The Determinants of Female Labour Supply in Belarus
Unlike in many other transition countries, where the gender pay gap has remained stable while female employment rates have reduced, in the case of Belarus women’ activity rate has been practically unchanged despite an increase in the gender pay gap. This paper investigates why this is the case by looking at the determinants of female labour force participation in 1996 and 2001 (data from the Belarusian Household Survey). The selectivity corrected wage equation is estimated to compute an expected wage offer for women. The latter is included, in the second step, as a regressor in the structural female labour supply equation, estimated by probit. Several measures for the care of children and elderly people, proxies for the opportunity cost of working, affect female participation, but do not generate sample selection mechanisms. The estimated elasticity of female participation to wages is low, at about 0.45 in 1996 and 0.41 in 2001. Moreover the data allows detecting poverty trap mechanisms, whereas women in low-income households have much lower than average participation rates. At the same time the elasticity of female labour supply with respect to the own wage appears to be much higher for the low-paid groups of women.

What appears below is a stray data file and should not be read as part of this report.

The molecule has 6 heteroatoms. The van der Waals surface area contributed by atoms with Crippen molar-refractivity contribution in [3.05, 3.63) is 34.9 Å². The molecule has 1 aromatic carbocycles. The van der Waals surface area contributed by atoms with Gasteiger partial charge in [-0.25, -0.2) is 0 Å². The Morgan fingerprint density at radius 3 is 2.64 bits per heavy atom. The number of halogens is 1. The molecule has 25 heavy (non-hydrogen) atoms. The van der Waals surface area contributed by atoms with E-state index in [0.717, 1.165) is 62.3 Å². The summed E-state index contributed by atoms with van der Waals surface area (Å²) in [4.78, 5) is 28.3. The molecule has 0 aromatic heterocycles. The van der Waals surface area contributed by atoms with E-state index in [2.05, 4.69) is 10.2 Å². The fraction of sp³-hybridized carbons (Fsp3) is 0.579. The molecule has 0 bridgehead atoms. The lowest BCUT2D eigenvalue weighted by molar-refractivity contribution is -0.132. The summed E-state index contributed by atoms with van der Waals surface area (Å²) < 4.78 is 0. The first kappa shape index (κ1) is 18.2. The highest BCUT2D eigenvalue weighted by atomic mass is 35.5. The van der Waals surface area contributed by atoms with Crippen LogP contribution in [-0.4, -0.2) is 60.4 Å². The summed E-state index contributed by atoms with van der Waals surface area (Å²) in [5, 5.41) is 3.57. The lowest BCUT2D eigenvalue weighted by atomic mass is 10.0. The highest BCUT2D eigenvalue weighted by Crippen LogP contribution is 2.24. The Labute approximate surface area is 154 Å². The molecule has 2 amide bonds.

|Date of creation:||Apr 2008|
|Publication status:||published in: Ravi Kanbur and Jan Svejnar (eds.), Labour Markets and Economic Development, London: Routledge, 2009|
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